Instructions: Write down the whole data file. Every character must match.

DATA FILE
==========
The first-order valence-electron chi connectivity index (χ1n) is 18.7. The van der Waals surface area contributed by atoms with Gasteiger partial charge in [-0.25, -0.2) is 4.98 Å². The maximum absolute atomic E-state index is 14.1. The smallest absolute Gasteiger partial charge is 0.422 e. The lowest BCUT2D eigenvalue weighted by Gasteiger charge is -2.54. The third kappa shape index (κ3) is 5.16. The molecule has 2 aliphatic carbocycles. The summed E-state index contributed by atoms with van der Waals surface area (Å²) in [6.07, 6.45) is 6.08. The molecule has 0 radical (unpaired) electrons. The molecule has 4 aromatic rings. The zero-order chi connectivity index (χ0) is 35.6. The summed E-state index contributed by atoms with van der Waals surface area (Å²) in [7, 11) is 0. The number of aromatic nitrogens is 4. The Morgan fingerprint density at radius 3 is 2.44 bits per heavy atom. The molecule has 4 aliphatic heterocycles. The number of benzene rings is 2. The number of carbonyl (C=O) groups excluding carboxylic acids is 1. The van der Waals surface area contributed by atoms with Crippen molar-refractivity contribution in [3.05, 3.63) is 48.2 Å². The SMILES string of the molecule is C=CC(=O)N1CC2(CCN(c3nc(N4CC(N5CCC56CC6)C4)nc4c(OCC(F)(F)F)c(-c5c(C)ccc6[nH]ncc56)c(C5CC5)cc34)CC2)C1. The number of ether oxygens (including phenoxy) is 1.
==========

The first-order valence-electron chi connectivity index (χ1n) is 18.7. The van der Waals surface area contributed by atoms with Gasteiger partial charge in [-0.25, -0.2) is 4.98 Å². The maximum absolute atomic E-state index is 14.1. The smallest absolute Gasteiger partial charge is 0.422 e. The lowest BCUT2D eigenvalue weighted by Gasteiger charge is -2.54. The third kappa shape index (κ3) is 5.16. The molecule has 2 aliphatic carbocycles. The summed E-state index contributed by atoms with van der Waals surface area (Å²) in [6.07, 6.45) is 6.08. The molecule has 0 radical (unpaired) electrons. The molecule has 4 aromatic rings. The zero-order chi connectivity index (χ0) is 35.6. The summed E-state index contributed by atoms with van der Waals surface area (Å²) in [7, 11) is 0. The number of aromatic nitrogens is 4. The Morgan fingerprint density at radius 3 is 2.44 bits per heavy atom. The molecule has 4 aliphatic heterocycles. The number of benzene rings is 2. The number of carbonyl (C=O) groups excluding carboxylic acids is 1. The van der Waals surface area contributed by atoms with Crippen molar-refractivity contribution in [3.05, 3.63) is 48.2 Å². The SMILES string of the molecule is C=CC(=O)N1CC2(CCN(c3nc(N4CC(N5CCC56CC6)C4)nc4c(OCC(F)(F)F)c(-c5c(C)ccc6[nH]ncc56)c(C5CC5)cc34)CC2)C1. The number of ether oxygens (including phenoxy) is 1.